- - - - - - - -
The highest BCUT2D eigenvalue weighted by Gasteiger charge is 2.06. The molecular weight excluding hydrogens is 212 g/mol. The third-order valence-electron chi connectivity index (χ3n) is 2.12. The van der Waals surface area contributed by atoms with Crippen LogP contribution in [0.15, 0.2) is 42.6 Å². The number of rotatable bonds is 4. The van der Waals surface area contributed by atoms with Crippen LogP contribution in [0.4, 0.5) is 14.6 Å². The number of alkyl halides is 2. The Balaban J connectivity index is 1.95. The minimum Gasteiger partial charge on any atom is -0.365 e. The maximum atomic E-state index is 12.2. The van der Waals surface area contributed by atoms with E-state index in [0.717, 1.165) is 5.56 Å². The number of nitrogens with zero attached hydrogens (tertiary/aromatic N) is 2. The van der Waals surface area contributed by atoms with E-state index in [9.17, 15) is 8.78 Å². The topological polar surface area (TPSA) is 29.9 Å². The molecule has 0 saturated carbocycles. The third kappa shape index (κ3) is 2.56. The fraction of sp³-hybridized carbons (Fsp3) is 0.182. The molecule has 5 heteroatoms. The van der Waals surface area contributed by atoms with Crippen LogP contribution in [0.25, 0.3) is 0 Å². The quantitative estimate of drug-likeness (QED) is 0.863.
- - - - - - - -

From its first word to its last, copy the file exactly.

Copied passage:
The highest BCUT2D eigenvalue weighted by Gasteiger charge is 2.06. The molecular weight excluding hydrogens is 212 g/mol. The third-order valence-electron chi connectivity index (χ3n) is 2.12. The van der Waals surface area contributed by atoms with Crippen LogP contribution in [0.15, 0.2) is 42.6 Å². The number of rotatable bonds is 4. The van der Waals surface area contributed by atoms with Crippen LogP contribution in [0.4, 0.5) is 14.6 Å². The number of alkyl halides is 2. The Balaban J connectivity index is 1.95. The minimum Gasteiger partial charge on any atom is -0.365 e. The maximum atomic E-state index is 12.2. The van der Waals surface area contributed by atoms with E-state index in [0.717, 1.165) is 5.56 Å². The number of nitrogens with zero attached hydrogens (tertiary/aromatic N) is 2. The van der Waals surface area contributed by atoms with E-state index in [9.17, 15) is 8.78 Å². The topological polar surface area (TPSA) is 29.9 Å². The molecule has 0 saturated carbocycles. The third kappa shape index (κ3) is 2.56. The fraction of sp³-hybridized carbons (Fsp3) is 0.182. The molecule has 5 heteroatoms. The van der Waals surface area contributed by atoms with Crippen LogP contribution in [0.25, 0.3) is 0 Å². The quantitative estimate of drug-likeness (QED) is 0.863.